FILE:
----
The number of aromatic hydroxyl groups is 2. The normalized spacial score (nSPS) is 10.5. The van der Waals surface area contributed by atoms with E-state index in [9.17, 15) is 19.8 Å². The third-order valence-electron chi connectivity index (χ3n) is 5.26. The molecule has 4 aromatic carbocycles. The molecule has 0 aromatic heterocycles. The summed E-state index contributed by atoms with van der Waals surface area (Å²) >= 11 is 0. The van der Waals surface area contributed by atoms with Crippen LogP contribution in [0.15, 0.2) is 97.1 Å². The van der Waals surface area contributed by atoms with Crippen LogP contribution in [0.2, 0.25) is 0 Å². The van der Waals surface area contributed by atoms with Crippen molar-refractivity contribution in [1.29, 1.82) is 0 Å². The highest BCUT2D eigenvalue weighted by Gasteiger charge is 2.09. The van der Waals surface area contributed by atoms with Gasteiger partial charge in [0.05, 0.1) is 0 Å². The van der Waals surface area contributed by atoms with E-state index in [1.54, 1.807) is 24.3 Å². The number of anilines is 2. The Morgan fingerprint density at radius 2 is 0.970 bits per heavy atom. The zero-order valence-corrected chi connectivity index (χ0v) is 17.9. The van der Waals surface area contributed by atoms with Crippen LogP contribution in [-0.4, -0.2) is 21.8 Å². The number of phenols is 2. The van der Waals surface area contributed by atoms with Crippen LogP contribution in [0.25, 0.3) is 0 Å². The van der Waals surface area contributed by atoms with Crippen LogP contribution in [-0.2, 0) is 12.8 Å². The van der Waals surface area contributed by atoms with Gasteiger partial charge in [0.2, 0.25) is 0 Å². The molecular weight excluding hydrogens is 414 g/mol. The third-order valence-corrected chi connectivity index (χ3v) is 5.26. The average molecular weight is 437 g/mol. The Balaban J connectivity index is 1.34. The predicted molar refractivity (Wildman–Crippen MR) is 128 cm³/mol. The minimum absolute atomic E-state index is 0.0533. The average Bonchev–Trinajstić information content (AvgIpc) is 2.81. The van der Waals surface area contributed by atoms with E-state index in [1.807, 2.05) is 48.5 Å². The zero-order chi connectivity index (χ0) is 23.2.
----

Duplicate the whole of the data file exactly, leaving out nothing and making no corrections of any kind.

The number of aromatic hydroxyl groups is 2. The normalized spacial score (nSPS) is 10.5. The van der Waals surface area contributed by atoms with E-state index in [9.17, 15) is 19.8 Å². The third-order valence-electron chi connectivity index (χ3n) is 5.26. The molecule has 4 aromatic carbocycles. The molecule has 0 aromatic heterocycles. The summed E-state index contributed by atoms with van der Waals surface area (Å²) >= 11 is 0. The van der Waals surface area contributed by atoms with Crippen LogP contribution in [0.15, 0.2) is 97.1 Å². The van der Waals surface area contributed by atoms with Crippen LogP contribution in [0.2, 0.25) is 0 Å². The van der Waals surface area contributed by atoms with Crippen molar-refractivity contribution in [1.29, 1.82) is 0 Å². The highest BCUT2D eigenvalue weighted by Gasteiger charge is 2.09. The van der Waals surface area contributed by atoms with Gasteiger partial charge in [0.05, 0.1) is 0 Å². The van der Waals surface area contributed by atoms with E-state index in [1.54, 1.807) is 24.3 Å². The number of anilines is 2. The Morgan fingerprint density at radius 2 is 0.970 bits per heavy atom. The zero-order valence-corrected chi connectivity index (χ0v) is 17.9. The van der Waals surface area contributed by atoms with Crippen LogP contribution in [-0.4, -0.2) is 21.8 Å². The number of phenols is 2. The van der Waals surface area contributed by atoms with Crippen LogP contribution in [0.25, 0.3) is 0 Å². The van der Waals surface area contributed by atoms with Crippen LogP contribution in [-0.2, 0) is 12.8 Å². The van der Waals surface area contributed by atoms with Gasteiger partial charge in [0.2, 0.25) is 0 Å². The molecular weight excluding hydrogens is 414 g/mol. The third-order valence-corrected chi connectivity index (χ3v) is 5.26. The average molecular weight is 437 g/mol. The Balaban J connectivity index is 1.34. The predicted molar refractivity (Wildman–Crippen MR) is 128 cm³/mol. The minimum absolute atomic E-state index is 0.0533. The average Bonchev–Trinajstić information content (AvgIpc) is 2.81. The van der Waals surface area contributed by atoms with E-state index in [1.807, 2.05) is 48.5 Å². The zero-order chi connectivity index (χ0) is 23.2.